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Report: 73 percent of Calif. farm jobs held by non-citizens

1:06 PM, Jul 29, 2013   |    comments
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Raju Chebium
Gannett Washington Bureau

WASHINGTON -- California agriculture would suffer unless Congress overhauls the immigration system, the Obama administration said Monday in a renewed push to lobby for a Senate-approved measure that has the support of the Golden State's farm lobby.

Seventy-three percent of California's agricultural workers are non-citizens -- the highest in any state -- and a majority of them are undocumented workers, according to a White House report issued Monday. Washington state, where 60 percent of farm workers are non-citizens, and Florida, with 59 percent, round out the top three, according to the report, released the week before Congress is to leave for the summer.

During a conference call with reporters, Agriculture Secretary Tom Vilsack urged Congress to pass an immigration overhaul bill that would grant legal status to undocumented farm laborers. Without them, California's $34 billion agriculture industry would suffer, he said. Quoting from the report, Vilsack said California farmers could lose $1.7 billion to $3.1 billion if migrant workers are barred from working for them.

"You start looking at those numbers state-by-state (and) you recognize the economic impact on agriculture, and it then becomes common sense that it's time to fix this broken system," Vilsack said.

The Senate bill "will provide employment security for workers and their families. It would improve working conditions for all workers, and it would provide a fair marketplace for producers who are currently playing by the rules," Vilsack said. "It would mean more revenue for the government because we would take people out of the shadow economy and put them in the regular economy."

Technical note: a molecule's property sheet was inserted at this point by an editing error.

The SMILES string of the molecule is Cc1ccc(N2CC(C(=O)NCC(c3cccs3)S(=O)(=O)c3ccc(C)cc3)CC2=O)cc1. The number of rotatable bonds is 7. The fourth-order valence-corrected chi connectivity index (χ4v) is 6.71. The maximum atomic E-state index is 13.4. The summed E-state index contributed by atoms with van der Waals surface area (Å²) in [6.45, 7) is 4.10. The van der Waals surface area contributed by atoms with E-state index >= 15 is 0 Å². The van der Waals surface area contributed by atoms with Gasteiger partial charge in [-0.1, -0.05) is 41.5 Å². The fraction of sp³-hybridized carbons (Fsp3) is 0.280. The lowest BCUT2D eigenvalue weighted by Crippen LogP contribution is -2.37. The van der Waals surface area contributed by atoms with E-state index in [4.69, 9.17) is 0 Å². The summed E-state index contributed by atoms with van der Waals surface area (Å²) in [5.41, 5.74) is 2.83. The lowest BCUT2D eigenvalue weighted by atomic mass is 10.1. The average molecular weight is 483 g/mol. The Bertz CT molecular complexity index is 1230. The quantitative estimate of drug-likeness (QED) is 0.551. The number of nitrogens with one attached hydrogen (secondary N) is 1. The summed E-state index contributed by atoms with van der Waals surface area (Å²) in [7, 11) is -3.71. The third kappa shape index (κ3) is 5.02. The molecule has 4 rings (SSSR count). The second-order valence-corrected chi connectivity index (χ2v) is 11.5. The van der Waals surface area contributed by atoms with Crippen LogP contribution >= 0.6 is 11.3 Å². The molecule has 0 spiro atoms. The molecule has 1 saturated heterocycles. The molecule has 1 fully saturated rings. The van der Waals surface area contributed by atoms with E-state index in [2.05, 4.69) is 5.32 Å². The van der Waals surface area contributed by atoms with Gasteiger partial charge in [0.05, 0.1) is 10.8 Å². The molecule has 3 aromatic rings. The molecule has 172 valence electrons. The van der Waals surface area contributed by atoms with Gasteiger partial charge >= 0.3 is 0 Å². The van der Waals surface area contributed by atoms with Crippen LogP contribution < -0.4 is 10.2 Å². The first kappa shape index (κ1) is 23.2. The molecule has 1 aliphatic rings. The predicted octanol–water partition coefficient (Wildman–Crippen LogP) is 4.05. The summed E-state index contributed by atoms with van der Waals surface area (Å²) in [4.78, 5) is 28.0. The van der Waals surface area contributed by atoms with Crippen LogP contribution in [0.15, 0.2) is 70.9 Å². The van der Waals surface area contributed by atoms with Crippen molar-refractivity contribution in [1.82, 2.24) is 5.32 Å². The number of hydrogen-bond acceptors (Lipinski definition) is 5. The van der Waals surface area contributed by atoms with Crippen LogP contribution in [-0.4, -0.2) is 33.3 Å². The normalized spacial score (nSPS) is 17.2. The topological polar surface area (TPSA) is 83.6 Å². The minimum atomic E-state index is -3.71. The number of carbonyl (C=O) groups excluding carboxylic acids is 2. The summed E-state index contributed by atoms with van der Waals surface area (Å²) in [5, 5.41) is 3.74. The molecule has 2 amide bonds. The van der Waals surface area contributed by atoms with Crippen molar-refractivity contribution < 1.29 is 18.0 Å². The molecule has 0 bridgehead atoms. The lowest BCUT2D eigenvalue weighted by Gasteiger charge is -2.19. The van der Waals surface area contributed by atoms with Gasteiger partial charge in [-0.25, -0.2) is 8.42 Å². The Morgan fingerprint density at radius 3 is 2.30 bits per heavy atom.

The administration's efforts to sell the Senate bill to the House have gone nowhere.

The House refused to consider the Senate plan, which passed by a bipartisan 68-32 margin. Speaker John Boehner, R-Ohio, said the House will consider narrower measures and work with the Senate later to craft a compromise bill.

Conservative Republicans object to the heart of the Senate's plan -- putting 11 million undocumented residents, including farm workers, on the path toward citizenship. Some conservatives like Rep. Devin Nunes, R-Tulare, also doubt that the farm worker provisions in the Senate bill would work as advertised.

Many California agricultural groups like the California Farm Bureau and the Nisei Farmers League helped write those provisions, which they say will ease chronic labor shortages that plague fruit and vegetable growers in the Coachella, Central and Salinas valleys.

The Senate bill would scrap the unpopular H2A migrant worker visa and create a new "W" visa under which at least 336,000 guest workers could come to the U.S. to work.

Thousands of undocumented workers could also apply for "blue" cards to obtain legal status quickly, and later seek "green" cards to become permanent residents and eventually become naturalized citizens.

The Senate bill also proposes a special employer-verification system for agricultural employers separate from the "E-Verify" system other industries would have to use.

Gannett Washington Bureau

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